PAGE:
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Entries in Step Up: Revolution [2012] (1)


Step Up: Revolution (2012)

Dead Beats

I never expected this to happen in my lifetime: the Step Up franchise has officially become a drag. I have no illusions that this series was ever anything but an excuse to link innovative, big-screen dance performances with the flimsiest of star-crossed-love stories, but Step Up: Revolution is the first to let me down on both fronts.

Mine wasn't even the most broken heart in the house last week. I'd rented Step Up 4 as a pick-me-up for my poor wife, who's been battling a nasty cold, a rambunctious toddler, and my extended work schedule--all with an inhuman positivity achievable only through regular doses of high-quality, escapist trash. 

Unfortunately, we got one out of three: director Scott Speer comes through with some gorgeous trash, but Duane Adler and Amanda Brody's lame screenplay makes the other Step Up movies look like Anna Karenina. Instead of escaping into this tale of renegade Miami dancers, we spent most of the run-time yelling bitchy things at the screen and guessing which characters would fulfill which genre cliche next. This wound up being lots of fun, but our commentary stemmed from desperation instead of inspiration.

The titular revolution occurs when a real estate developer named Mr. Anderson (Peter Gallagher) announces plans to buy a strip of homes and local businesses in order to expand his luxury-hotel empire. Many of the residents are members of "The Mob", a performance-artist collective who specializes in staging elaborate flash-mob shows and then uploading them to YouTube. The impending ouster forces the group to focus their energies on statement-driven art and get the wider community on their side.

Yes, it's another "Let's Dance to Save Our Home/Club/Youth Center" movie. And, wouldn't you know it? The Mob's spunky new member Emily (Kathryn McCormick) is actually Anderson's daughter! And she's fallen for lead dancer Sean (Ryan Guzman), a Big Dreamer from the Wrong Side of the Tracks who works at one of Anderson's hotels! Sean keeps Emily's secret from the rest of the group, but his best friend Eddy (Misha Gabriel) stumbles on a rehearsal video that ends with the two lovebirds spilling the beans.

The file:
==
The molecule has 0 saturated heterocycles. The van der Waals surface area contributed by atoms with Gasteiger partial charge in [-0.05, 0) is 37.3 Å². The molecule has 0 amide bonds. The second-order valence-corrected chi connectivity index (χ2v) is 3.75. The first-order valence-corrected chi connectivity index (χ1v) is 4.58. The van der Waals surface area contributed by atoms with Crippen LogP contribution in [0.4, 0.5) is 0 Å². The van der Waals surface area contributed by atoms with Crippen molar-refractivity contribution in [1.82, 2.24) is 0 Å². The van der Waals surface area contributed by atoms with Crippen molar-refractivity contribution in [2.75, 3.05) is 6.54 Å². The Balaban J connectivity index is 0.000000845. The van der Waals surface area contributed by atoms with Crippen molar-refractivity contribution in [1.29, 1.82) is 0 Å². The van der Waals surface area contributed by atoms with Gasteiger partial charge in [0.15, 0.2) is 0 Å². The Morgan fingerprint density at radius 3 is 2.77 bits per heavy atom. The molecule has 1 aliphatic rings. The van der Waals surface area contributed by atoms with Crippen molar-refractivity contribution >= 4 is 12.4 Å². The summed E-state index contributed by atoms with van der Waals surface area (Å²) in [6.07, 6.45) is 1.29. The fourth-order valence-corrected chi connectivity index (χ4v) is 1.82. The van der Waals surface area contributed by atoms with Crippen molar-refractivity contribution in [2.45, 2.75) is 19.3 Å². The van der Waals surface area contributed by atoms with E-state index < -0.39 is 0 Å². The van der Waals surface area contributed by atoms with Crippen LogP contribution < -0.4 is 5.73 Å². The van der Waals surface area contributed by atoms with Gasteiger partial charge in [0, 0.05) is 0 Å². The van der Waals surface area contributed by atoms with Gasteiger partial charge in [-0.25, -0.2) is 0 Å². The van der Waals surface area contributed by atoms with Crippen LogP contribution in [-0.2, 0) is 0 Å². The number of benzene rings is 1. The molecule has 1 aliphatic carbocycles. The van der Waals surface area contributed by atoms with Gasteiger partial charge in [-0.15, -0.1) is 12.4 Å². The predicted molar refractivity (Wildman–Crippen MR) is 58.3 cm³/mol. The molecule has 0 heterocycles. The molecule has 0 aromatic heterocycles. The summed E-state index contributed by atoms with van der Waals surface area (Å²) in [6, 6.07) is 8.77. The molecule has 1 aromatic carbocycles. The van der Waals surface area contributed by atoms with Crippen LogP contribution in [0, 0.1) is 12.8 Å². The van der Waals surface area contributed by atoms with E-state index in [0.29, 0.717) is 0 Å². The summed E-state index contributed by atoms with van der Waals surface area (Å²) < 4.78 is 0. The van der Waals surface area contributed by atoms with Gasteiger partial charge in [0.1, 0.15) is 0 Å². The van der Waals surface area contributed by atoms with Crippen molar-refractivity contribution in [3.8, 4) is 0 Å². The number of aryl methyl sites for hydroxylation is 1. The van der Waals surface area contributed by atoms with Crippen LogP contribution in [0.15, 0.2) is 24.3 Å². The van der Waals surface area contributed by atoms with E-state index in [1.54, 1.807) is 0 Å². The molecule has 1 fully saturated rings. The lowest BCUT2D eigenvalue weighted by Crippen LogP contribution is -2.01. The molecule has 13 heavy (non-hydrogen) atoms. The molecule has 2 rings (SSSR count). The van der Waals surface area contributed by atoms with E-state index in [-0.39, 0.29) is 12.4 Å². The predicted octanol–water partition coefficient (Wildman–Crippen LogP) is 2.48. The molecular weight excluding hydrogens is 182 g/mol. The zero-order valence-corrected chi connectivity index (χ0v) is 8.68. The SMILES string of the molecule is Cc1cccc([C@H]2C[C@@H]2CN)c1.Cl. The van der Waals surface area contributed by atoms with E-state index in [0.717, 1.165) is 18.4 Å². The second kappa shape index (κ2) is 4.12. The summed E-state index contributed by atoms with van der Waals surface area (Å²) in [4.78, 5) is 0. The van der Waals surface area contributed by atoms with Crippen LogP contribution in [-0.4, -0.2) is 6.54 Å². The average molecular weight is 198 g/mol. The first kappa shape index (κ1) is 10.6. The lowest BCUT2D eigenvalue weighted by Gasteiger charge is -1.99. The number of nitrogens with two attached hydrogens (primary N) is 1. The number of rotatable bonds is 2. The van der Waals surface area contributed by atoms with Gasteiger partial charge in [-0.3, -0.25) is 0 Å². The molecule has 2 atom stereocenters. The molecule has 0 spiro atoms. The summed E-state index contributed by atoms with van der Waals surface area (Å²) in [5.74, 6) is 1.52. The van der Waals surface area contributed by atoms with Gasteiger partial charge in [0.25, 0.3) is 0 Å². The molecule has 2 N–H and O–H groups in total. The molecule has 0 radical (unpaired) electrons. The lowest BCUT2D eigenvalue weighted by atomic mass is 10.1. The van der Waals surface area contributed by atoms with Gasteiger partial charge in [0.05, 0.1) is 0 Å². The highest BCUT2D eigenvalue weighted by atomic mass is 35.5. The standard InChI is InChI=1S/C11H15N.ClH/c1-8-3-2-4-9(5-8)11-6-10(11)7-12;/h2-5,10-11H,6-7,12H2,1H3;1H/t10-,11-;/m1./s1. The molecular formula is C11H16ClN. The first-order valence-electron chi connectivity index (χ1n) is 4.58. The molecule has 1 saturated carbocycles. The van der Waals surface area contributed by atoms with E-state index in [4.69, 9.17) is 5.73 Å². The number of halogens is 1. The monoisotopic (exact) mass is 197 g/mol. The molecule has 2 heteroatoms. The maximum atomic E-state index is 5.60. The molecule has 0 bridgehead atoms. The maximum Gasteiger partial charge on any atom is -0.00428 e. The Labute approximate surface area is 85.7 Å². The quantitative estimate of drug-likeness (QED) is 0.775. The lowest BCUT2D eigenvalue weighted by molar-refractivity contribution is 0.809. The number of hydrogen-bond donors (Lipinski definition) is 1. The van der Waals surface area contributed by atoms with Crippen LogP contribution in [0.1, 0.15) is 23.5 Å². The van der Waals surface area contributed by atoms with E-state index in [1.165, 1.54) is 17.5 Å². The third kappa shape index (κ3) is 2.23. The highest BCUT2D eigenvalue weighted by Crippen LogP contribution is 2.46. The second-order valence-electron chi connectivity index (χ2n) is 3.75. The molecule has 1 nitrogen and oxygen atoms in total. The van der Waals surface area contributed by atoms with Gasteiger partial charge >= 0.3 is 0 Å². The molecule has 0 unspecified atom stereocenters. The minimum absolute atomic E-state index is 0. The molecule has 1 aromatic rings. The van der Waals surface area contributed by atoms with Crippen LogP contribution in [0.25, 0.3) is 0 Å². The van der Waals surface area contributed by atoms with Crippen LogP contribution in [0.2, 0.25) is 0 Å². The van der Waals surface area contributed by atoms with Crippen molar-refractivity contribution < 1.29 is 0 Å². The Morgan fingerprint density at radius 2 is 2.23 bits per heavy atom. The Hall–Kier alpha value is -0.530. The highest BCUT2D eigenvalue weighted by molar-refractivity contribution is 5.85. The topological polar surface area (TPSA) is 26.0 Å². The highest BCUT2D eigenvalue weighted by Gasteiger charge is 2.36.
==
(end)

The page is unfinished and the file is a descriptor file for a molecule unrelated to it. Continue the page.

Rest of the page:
Eddy makes the video public, tearing the group apart on the eve of the big board meeting (or some such event). I won't spoil whether or not Emily and Sean's relationship survives, or if Sean and Eddy reconcile their damaged lifelong friendship, or if the money-hungry mayor has a change of heart during The Mob's spectacular "Save our City from the Squares" pop-up party and winds up doing a lame middle-aged-white-guy dance amidst kids half-mockingly cheering him on.

It would be criminal to rob you of that gripping, Hitchcock-ian suspense.

I will say that my wife and I talked through ninety percent of the dialogue scenes. We missed absolutely nothing pertinent, and even made up games for ourselves that were far more entertaining than anything happening on the screen. Games such as: